For IEEE Spectrum’s special issue this past June, my colleague Ariel Bleicher visited Tad Starner’s lab at Georgia Tech and tried out an intriguing kind of wearable technology: a computerized glove equipped with five vibration motors, one perched atop each finger. Wearing the glove for a couple of hours while attending to other tasks, she acquired sufficient “muscle memory” to play 61 notes of Beethoven’s “Ode to Joy” with hardly any effort.
Of course, learning to play a more complicated piano melody would take more than just a couple of hours wearing such a glove. But her success immediately got me thinking about a problem I’d been grappling with: how to get my kids to learn to touch-type.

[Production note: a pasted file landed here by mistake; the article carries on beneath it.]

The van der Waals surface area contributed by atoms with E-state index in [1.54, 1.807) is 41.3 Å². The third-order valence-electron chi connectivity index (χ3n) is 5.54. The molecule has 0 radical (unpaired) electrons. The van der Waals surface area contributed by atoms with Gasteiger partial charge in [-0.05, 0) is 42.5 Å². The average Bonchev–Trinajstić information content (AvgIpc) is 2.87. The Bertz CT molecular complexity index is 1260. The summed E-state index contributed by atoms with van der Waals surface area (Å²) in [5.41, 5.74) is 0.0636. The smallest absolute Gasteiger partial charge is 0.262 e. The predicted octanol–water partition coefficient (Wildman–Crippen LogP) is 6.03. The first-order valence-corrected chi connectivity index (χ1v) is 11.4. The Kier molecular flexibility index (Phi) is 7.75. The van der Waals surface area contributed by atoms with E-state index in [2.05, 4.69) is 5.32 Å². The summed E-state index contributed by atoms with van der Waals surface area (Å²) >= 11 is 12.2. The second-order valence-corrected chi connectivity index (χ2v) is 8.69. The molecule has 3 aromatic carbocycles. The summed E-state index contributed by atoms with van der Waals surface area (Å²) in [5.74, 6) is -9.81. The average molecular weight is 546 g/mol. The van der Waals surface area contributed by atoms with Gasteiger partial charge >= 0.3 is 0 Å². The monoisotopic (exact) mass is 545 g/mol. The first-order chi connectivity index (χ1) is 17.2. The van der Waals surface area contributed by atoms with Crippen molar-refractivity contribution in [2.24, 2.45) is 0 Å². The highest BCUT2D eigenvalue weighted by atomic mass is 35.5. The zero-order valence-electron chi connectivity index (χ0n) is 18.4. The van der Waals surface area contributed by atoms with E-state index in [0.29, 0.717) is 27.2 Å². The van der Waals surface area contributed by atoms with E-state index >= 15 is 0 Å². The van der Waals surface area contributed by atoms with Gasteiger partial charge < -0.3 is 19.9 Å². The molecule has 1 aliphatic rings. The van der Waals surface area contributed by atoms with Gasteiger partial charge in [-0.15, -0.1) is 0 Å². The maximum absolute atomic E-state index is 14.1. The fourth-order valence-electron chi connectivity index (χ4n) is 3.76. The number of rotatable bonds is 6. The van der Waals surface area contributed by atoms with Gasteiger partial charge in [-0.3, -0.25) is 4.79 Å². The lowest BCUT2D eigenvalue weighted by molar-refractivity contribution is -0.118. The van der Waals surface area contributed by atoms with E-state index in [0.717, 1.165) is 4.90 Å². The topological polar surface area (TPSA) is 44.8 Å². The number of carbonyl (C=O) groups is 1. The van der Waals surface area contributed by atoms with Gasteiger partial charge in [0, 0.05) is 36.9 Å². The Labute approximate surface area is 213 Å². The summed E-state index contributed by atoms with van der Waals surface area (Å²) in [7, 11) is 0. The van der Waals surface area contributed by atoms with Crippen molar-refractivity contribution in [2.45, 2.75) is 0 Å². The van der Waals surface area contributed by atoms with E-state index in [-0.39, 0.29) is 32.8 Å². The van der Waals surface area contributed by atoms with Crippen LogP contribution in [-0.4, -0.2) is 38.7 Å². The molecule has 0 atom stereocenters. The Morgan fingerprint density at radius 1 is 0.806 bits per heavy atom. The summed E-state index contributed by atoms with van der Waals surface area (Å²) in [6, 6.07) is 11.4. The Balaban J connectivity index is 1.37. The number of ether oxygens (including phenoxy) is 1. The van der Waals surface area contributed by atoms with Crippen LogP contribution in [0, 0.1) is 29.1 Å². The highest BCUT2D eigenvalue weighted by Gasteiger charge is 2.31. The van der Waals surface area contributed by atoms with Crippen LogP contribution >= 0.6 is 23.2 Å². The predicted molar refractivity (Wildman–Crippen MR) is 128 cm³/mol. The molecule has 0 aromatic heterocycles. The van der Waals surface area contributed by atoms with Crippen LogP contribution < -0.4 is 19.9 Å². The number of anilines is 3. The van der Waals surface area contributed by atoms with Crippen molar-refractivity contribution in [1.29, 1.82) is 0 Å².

Even my youngest, an 11-year-old boy, is pretty quick on the keyboard. But his hands move all over the place, and he rarely uses his pinkies. As I’m an accomplished touch typist, this irritates me, and I am forever hounding him to go back to what my eighth-grade typing teacher used to call the “home position” and use his eight fingers and two thumbs properly. Of course, my son just ignores my urgings.
Introducing a bit of technology, I thought, might be just the ticket to ensure cooperation. So while my wife was sewing eight diminutive vibration motors into the fingers of a pair of cycling gloves, I set about working on the hardware and software for a haptic typing tutor.